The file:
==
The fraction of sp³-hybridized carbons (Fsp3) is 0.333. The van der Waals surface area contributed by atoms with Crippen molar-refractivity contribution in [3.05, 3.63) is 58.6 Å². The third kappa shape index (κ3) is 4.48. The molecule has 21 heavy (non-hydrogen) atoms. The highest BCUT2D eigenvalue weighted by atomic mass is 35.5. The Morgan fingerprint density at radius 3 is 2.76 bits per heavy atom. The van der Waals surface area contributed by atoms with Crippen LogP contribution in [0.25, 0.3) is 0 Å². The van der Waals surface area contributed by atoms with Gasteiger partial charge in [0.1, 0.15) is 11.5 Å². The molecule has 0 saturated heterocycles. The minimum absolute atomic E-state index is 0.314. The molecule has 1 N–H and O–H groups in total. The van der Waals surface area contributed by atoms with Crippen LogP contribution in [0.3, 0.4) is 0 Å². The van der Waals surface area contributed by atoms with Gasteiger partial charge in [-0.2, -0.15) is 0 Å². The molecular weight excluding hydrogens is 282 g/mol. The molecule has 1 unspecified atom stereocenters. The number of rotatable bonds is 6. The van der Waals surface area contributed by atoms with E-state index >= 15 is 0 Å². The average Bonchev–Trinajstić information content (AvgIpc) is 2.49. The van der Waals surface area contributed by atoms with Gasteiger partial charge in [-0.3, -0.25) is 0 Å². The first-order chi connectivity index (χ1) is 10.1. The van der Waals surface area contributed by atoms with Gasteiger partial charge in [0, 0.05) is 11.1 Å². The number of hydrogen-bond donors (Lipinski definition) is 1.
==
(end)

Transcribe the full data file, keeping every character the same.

The fraction of sp³-hybridized carbons (Fsp3) is 0.333. The van der Waals surface area contributed by atoms with Crippen molar-refractivity contribution in [3.05, 3.63) is 58.6 Å². The third kappa shape index (κ3) is 4.48. The molecule has 21 heavy (non-hydrogen) atoms. The highest BCUT2D eigenvalue weighted by atomic mass is 35.5. The Morgan fingerprint density at radius 3 is 2.76 bits per heavy atom. The van der Waals surface area contributed by atoms with Crippen LogP contribution in [0.25, 0.3) is 0 Å². The van der Waals surface area contributed by atoms with Gasteiger partial charge in [0.1, 0.15) is 11.5 Å². The molecule has 0 saturated heterocycles. The minimum absolute atomic E-state index is 0.314. The molecule has 1 N–H and O–H groups in total. The van der Waals surface area contributed by atoms with Crippen LogP contribution in [0.3, 0.4) is 0 Å². The van der Waals surface area contributed by atoms with Gasteiger partial charge in [-0.2, -0.15) is 0 Å². The molecular weight excluding hydrogens is 282 g/mol. The molecule has 1 unspecified atom stereocenters. The number of rotatable bonds is 6. The van der Waals surface area contributed by atoms with E-state index >= 15 is 0 Å². The average Bonchev–Trinajstić information content (AvgIpc) is 2.49. The van der Waals surface area contributed by atoms with Gasteiger partial charge in [-0.3, -0.25) is 0 Å². The first-order chi connectivity index (χ1) is 10.1. The van der Waals surface area contributed by atoms with Gasteiger partial charge in [0, 0.05) is 11.1 Å². The number of hydrogen-bond donors (Lipinski definition) is 1.